Sunday, February 10, 2013
How Do YOU Handle "Problem" Players?
Friday night, my son ran his D&D game. I play with them, and I think we had nine players this time. Two of the players had come up with a back story since our last session in my son's world... and it involved mayhem and destruction. Apparently, one of the characters had raped the dwarven king's daughter, and the other had shot an arrow at the king, accidentally castrating him. Then they fled the kingdom, and somehow ended up joining our party.
Of the two, one player is new to the group, the other has a history of seeming to believe that, since we're playing a game, there won't be consequences to his actions. (If you look at my Star Clans blog, you'll find that one of the characters ended up sentenced to fifteen years hard labor in the mines of Tralnor. Same player. If you go to my Exploring the Outside Inn blog, you'll find a character that made first level, chose to be a mage, and then attempted to join an orc tribe... only to die in the "trial by combat" they put him through. Same player again.) Now I've got nothing against the player... he seems to be a good kid (16 year old, I believe,) and he was playing really well in my game with his mage, until he got himself killed in hand-to-hand combat with an orc.
Back to Friday night: our very first encounter was with a band of dwarves. These two characters hid their faces behind their shields, while we spoke to the dwarves... and of course they were on the look-out for two fugitives, believed to have fled here. Of note is that the majority of our characters had performed a service for the dwarven king several months ago in a prior session, and we'd been named "Friends of the Dwarves," a pretty big deal for us. After much discussion, both with the dwarves, and amongst ourselves, we decided we wanted to retain that status... so we swarmed the two characters, knocked them out, and turned them over to the dwarves.
Ugly. Ugly as hell. I didn't like doing it. Not only do I seriously dislike PC-on-PC fighting, it wasted a good hour of our time, AND as homeowner and host, I don't like shitting on my guests! And while the new guy didn't seemed too phased, the kid who's been playing for a long time with us was understandably upset. He figured we could just remain silent and send the dwarves on their way. That sent me into "Dad" mode rather than player mode. I told them that the game wasn't about the two of them alone, it was about all nine players and the DM. The rest of us wanted to fight monsters, find treasure and live large... and we didn't want to have to hide out from the law because they wanted to kill peasants or attack town guards, or anything else like that... we weren't going to let them ruin our fun. Then I walked over to my son, and asked if I could see him in the other room... and once there, I told him, "Either they roll up new characters and join the group, or they need to go home for the night. I won't have them sitting there NOT playing, 'cause the group has enough distractions without two bored teens screwing around." He looked at me, and agreed.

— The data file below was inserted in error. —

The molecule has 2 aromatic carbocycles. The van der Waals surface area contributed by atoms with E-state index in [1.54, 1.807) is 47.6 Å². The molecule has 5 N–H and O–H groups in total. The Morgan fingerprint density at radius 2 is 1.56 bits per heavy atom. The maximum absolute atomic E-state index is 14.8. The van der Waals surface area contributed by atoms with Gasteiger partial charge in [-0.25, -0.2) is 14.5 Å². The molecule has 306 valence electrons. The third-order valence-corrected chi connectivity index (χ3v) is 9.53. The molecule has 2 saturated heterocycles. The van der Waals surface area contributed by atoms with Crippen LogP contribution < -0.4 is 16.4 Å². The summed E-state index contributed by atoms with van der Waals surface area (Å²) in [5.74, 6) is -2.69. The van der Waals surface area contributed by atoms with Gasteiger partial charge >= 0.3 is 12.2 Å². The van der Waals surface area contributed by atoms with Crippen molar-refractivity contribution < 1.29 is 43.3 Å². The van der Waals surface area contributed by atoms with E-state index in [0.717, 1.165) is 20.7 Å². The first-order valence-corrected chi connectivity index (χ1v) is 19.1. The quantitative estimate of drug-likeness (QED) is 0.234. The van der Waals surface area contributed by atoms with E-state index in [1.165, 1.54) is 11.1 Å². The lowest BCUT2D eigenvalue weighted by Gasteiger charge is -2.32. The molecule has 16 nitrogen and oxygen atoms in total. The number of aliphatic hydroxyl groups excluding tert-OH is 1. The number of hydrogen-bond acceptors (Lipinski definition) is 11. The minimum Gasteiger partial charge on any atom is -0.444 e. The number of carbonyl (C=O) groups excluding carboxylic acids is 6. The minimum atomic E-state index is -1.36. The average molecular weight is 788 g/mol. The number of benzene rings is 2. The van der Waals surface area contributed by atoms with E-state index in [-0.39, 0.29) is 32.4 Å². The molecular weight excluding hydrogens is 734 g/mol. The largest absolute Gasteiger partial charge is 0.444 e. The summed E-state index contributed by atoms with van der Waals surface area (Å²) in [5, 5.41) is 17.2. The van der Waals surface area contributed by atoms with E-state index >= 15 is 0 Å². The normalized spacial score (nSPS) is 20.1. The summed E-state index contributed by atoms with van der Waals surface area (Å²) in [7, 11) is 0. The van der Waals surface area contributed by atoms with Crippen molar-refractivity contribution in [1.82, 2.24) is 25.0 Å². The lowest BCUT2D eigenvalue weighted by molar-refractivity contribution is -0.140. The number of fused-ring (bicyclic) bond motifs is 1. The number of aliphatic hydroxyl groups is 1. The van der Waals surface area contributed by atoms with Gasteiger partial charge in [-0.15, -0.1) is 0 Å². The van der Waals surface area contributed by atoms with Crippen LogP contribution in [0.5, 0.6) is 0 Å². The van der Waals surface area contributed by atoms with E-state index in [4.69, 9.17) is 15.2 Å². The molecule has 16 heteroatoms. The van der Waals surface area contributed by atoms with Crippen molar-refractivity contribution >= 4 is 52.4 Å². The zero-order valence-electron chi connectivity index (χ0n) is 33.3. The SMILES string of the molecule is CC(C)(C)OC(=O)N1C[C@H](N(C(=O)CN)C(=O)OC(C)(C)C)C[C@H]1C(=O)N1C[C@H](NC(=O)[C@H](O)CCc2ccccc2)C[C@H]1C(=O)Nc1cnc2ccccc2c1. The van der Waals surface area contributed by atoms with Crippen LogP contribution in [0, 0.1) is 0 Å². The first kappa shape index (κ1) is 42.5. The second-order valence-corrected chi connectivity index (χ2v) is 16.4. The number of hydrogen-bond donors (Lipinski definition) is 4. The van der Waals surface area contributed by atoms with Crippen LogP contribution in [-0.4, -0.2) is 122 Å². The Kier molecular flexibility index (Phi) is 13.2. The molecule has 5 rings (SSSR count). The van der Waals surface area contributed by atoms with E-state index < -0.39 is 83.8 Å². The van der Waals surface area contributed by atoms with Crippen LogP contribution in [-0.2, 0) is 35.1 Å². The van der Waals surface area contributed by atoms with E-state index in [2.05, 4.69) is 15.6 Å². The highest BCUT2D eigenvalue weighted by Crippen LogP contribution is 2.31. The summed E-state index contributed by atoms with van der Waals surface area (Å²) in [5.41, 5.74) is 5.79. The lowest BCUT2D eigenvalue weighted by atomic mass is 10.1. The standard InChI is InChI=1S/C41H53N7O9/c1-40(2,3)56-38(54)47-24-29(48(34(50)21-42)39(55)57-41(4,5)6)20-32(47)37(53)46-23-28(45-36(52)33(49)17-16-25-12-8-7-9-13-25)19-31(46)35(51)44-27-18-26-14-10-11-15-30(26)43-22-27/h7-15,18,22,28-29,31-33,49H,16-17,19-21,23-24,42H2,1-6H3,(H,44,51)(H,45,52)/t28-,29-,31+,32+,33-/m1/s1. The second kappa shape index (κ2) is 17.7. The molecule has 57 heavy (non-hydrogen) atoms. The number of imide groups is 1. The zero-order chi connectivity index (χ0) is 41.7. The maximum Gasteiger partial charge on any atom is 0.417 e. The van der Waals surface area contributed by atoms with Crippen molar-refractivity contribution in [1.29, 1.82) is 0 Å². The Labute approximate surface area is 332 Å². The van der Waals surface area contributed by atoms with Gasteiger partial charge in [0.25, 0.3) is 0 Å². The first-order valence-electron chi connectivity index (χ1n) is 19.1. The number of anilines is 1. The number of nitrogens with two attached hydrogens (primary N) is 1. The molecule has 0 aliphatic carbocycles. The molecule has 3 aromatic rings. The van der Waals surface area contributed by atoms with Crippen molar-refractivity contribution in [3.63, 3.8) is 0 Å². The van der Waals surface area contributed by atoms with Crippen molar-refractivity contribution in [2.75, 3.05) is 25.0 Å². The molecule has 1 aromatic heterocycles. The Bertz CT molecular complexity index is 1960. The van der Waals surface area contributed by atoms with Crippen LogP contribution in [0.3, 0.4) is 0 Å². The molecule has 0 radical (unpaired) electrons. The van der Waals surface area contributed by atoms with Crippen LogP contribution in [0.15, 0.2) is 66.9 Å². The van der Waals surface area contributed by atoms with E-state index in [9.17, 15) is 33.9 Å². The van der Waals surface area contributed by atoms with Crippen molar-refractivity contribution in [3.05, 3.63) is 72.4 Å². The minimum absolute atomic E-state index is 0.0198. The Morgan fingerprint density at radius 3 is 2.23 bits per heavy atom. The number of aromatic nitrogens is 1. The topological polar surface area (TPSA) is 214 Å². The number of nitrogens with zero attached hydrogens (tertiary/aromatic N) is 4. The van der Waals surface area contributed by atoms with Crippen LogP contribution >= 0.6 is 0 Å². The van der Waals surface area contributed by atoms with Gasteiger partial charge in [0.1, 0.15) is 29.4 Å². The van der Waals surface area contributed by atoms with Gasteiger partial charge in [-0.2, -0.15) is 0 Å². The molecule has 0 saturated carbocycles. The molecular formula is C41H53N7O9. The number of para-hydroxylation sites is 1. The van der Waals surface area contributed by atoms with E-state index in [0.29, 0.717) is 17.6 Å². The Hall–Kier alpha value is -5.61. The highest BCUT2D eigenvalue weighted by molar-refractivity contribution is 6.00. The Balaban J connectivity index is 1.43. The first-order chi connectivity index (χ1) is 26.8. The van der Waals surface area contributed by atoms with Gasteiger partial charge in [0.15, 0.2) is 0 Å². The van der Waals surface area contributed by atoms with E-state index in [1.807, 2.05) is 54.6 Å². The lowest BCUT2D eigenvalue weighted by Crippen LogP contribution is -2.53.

In front of everyone else, he told them pretty much that: "Roll up new characters and play WITH the group, or go home now." Luckily, they rolled up new characters, and we were able to get back to the game. I acted as caller for the evening (Yeah, I'm THAT old school) and did my darnedest to keep the two of them engaged... and I think it worked out OK in the end. We'll see what happens next time my son runs his game.
Saturday evening, I apologized to my son for jumping in and telling both him (the DM) and the two players how it had to be. I also mentioned that I was a little shocked at how blunt he was with them: "Roll or Go," but he simply said, "Sometimes that's what it takes with (player)."
Now, back in high school, I don't recall us EVER having problems like this... and when I played during my first assignment in the AF, we didn't let new players in without a trial period, to be sure they would get along with the group dynamic we already had. So this was seriously uncomfortable for me. It was especially tough since I wasn't even the DM, but I lost control of myself and lectured.
So here are my questions: Have YOU had to deal with situations like this? How did you handle them? Did you remove players? Change games or gaming styles? Split the group up and play separately? I want to do a better job of staying in player mode, and I want to equip my son to handle it on his own next time it happens... what do you suggest?